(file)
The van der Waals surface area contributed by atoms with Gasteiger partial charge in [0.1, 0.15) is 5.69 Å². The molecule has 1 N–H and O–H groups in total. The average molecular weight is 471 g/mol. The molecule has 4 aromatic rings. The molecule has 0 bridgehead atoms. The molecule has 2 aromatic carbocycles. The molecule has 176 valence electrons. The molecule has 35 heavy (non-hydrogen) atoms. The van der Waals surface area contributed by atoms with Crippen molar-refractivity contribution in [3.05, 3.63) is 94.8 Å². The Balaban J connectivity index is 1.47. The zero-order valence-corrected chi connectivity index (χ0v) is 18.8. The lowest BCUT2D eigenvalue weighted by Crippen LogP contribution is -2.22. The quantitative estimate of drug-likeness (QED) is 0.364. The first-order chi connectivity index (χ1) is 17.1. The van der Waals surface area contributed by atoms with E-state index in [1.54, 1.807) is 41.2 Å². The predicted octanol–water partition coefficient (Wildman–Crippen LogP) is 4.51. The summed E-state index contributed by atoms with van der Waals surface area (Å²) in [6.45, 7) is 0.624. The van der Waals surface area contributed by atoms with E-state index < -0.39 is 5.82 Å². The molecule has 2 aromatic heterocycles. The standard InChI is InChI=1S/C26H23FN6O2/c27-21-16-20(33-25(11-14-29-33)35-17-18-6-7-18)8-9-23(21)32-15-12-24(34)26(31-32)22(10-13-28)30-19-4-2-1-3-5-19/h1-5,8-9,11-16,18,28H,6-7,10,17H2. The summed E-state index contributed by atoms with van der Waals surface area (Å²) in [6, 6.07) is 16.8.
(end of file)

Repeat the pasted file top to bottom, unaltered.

The van der Waals surface area contributed by atoms with Gasteiger partial charge in [0.1, 0.15) is 5.69 Å². The molecule has 1 N–H and O–H groups in total. The average molecular weight is 471 g/mol. The molecule has 4 aromatic rings. The molecule has 0 bridgehead atoms. The molecule has 2 aromatic carbocycles. The molecule has 176 valence electrons. The molecule has 35 heavy (non-hydrogen) atoms. The van der Waals surface area contributed by atoms with Crippen molar-refractivity contribution in [3.05, 3.63) is 94.8 Å². The Balaban J connectivity index is 1.47. The zero-order valence-corrected chi connectivity index (χ0v) is 18.8. The lowest BCUT2D eigenvalue weighted by Crippen LogP contribution is -2.22. The quantitative estimate of drug-likeness (QED) is 0.364. The first-order chi connectivity index (χ1) is 17.1. The van der Waals surface area contributed by atoms with E-state index in [1.54, 1.807) is 41.2 Å². The predicted octanol–water partition coefficient (Wildman–Crippen LogP) is 4.51. The summed E-state index contributed by atoms with van der Waals surface area (Å²) in [6.45, 7) is 0.624. The van der Waals surface area contributed by atoms with E-state index < -0.39 is 5.82 Å². The molecule has 2 aromatic heterocycles. The standard InChI is InChI=1S/C26H23FN6O2/c27-21-16-20(33-25(11-14-29-33)35-17-18-6-7-18)8-9-23(21)32-15-12-24(34)26(31-32)22(10-13-28)30-19-4-2-1-3-5-19/h1-5,8-9,11-16,18,28H,6-7,10,17H2. The summed E-state index contributed by atoms with van der Waals surface area (Å²) in [6, 6.07) is 16.8.